Metabolic Acidosis Due To Pyroglutamic Acid

  • Maria João Raposo Linhares Serpa Internal Medicine Department, Hospital Beatriz Ângelo, Loures, Portugal
  • Luís Falcão Nephrology Department, Hospital Beatriz Ângelo, Loures, Portugal
  • Susana Franco Internal Medicine Department, Hospital Beatriz Ângelo, Loures, Portugal
  • Diana Repolho Internal Medicine Department, Hospital Beatriz Ângelo, Loures, Portugal
  • Nuno Ribeiro Ferreira Internal Medicine Department, Centro Hospitalar Lisboa Ocidental, Lisbon, Portugal

Keywords

High anion gap metabolic acidosis, 5-oxoprolinemia, pyroglutamic acidemia, acetaminophen, paracetamol

Abstract

Metabolic acidosis is a common clinical disturbance due to increased plasma acidity caused by a primary decrease in serum HCO3- concentration. It is classified as normal or high anion gap metabolic acidosis. High anion gap metabolic acidosis can result from either a decrease in unmeasured cations (K+, Ca2+, Mg2+) or an increase in unmeasured anions (PO43-, albumin). However, other anions such as lactic acid or keto acids may cause this acid-base disorder. It can also result from renal failure and intoxication (salicylate, methanol, ethylene glycol), or more rarely, from massive rhabdomyolysis and pyroglutamic (5-oxoproline) acidemia. Acidemia due to pyroglutamic acid should be considered when no other aetiology is found. High anion gap metabolic acidosis is diagnosed in children with inherited defects in enzymes of the γ-glutamyl cycle. In adults, this disorder from pyroglutamic acid has been described in association with chronic acetaminophen misuse. We report a case of pyroglutamic acidosis in a woman with acute misuse of acetaminophen concurrent with chronic use. .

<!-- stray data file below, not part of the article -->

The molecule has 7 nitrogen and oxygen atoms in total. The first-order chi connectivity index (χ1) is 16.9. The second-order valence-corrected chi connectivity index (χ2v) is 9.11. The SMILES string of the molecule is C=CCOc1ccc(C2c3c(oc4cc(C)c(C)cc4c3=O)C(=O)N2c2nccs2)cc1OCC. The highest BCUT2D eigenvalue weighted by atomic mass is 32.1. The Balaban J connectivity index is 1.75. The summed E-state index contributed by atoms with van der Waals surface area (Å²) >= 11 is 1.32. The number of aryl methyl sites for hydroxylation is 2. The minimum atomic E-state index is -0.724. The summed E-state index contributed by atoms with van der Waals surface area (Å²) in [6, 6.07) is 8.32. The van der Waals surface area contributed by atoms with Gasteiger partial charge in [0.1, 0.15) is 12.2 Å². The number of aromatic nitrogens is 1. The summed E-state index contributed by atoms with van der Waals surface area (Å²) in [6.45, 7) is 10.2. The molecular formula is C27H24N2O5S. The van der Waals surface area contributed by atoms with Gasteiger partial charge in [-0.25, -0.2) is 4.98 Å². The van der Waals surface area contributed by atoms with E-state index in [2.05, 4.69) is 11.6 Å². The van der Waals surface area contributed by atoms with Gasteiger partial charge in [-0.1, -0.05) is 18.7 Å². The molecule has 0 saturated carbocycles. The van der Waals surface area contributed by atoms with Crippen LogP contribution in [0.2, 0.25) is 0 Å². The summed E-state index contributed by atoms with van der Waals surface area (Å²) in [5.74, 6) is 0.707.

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  • Published: 2018-09-27

    Issue: Vol 5 No 10 (view)

    Section: Articles

    How to cite:
    Serpa, M. J., Falcão, L., Franco, S., Repolho, D., & Ferreira, N. (2018). Metabolic Acidosis Due To Pyroglutamic Acid. European Journal of Case Reports in Internal Medicine, 5(10). https://doi.org/https://doi.org/10.12890/2018_000949